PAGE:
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The Reality of Living in Two Realities
Lately, I’ve been thinking about realities. Like the reality that you have four pairs of fabulous jeans in the closet but you can only fit into one. Or the reality that you deeply love your children, and yet today you want to physically rip out their vocal cords if they sass you one more time. This is a complex issue—this living in two different realities—the one reflects a woman who is the best in us, and the other a woman who’s “working on it.”
Sometimes we can look at others and see their best reality. Their children are excellent students and they're not even trying. Or their finances seem to flow like endless waters and they’re not even budgeting, while your reality is scraping life together and barely making ends meet. Or view the “best reality” woman whose child seems to win all the school contests, or is the type of mom who knows exactly where her Children’s Tylenol is kept. I once attended a meeting at a woman’s home when in the middle of her sentence her adult daughter called and asked her mother how long to boil a soft-boiled egg.
And she knew.
Sometimes this can make our “working on it” reality-self feel a little stressed. I’m not going to share a happy thought here that this is actually a good thing, that seeing our striving self brings needed humility, or that it helps us feel compassion and connection with others. I’m simply making an observation about what is, and that we save time and stress (ours and others’) by openly acknowledging it.
For example, years ago our family was asked to sing in church. We chose a song about families loving and helping each other, and hoped the message would subconsciously seep into our children’s formative brains. The children’s performance was beautiful. So much so that afterward many friends approached us and expressed many kind sentiments. After thanking them, I added, “You should have seen us three hours earlier.”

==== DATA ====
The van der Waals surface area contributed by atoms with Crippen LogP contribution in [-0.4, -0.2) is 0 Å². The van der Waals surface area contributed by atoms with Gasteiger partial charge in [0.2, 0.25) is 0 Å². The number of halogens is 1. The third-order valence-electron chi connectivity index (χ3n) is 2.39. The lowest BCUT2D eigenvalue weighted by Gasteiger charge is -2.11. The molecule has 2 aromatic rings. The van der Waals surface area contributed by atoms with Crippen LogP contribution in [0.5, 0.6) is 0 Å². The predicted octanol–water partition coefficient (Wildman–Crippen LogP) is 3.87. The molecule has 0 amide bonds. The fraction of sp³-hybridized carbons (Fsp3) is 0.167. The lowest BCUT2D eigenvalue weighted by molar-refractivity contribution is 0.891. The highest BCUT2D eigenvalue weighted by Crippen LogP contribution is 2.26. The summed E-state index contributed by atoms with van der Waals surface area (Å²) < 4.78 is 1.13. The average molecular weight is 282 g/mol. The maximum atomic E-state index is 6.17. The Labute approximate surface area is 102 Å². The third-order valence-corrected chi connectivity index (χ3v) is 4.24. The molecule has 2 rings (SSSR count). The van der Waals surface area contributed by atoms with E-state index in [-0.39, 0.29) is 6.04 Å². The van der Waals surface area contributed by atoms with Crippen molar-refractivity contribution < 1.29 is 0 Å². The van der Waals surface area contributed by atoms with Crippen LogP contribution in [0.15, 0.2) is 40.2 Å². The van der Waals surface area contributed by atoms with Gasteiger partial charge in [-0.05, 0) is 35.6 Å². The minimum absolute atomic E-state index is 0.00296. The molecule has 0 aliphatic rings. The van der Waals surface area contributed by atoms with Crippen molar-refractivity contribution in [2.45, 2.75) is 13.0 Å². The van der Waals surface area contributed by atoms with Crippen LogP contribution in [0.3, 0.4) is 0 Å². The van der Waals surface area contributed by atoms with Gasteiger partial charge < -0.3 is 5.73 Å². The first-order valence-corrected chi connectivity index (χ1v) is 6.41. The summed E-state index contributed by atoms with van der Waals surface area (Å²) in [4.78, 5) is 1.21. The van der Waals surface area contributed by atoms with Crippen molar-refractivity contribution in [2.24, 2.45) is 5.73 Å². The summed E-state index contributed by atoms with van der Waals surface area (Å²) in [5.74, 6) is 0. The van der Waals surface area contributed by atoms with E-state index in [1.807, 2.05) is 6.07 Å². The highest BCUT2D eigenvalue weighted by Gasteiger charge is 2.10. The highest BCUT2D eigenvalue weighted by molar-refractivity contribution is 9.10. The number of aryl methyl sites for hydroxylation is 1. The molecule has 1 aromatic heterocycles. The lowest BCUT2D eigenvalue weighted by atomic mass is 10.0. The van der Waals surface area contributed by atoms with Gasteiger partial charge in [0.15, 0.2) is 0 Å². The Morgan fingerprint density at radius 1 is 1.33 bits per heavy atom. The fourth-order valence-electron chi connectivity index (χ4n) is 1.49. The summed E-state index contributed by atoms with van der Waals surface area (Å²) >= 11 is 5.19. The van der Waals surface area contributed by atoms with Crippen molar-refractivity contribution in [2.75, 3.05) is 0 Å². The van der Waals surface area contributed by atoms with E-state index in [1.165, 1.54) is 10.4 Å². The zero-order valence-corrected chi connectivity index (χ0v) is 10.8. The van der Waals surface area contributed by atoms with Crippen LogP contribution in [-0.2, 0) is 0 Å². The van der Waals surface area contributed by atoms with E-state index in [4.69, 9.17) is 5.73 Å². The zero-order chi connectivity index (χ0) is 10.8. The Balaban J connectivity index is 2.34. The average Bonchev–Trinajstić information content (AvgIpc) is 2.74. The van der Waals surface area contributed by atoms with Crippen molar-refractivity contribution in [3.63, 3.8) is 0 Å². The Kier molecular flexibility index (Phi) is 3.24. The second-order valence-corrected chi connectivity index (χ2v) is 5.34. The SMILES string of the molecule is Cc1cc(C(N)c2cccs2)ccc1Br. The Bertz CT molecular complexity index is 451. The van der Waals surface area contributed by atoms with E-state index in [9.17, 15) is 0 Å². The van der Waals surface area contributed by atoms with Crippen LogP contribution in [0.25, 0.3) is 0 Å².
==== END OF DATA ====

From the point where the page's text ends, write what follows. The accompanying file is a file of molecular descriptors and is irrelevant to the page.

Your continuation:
Because you see, three hours before our performance, the scene in our home went like this: My husband was at a meeting, so I was the lone parent, running around checking each child’s various stages of wardrobe “readiness”. Most of them were playing with toys, or hide-and-seek with their shoes. When I called our six children down to practice the song, the older boys said something like, “This is totally preschool and I’m not doing it.” On top of that, the younger children couldn’t sit still long enough to remain in a permanent line. And due to the anxiety of it all, I kept sweating off my makeup.
The joyous high point hit when my sons finally sat down on the sofa but refused to sing at all, and I yelled at them to get up and see it through to the end, or some such motivational phrase. Yes, yelled at them, to sing a church song. A family-loving-each-other church song. That’s when I started to cry.
So you can see why, as each person thanked me and looked at me with that “Gee, what a wonderful family” gaze, I wanted to pull down a mammoth white screen and replay for them the previous three-hour tour.
This experience has stayed with me a long time (though therapy has somewhat helped). Because now when I see an obvious “best reality” in someone else, before I allow my “working-on-it” self to feel guilty, I remember a perfect song and the imperfect three-hour tour that preceded it.
And that brings me back to a reality I can live with.
[The Life is Too Short Collection is available at all Utah Costcos and on Amazon]
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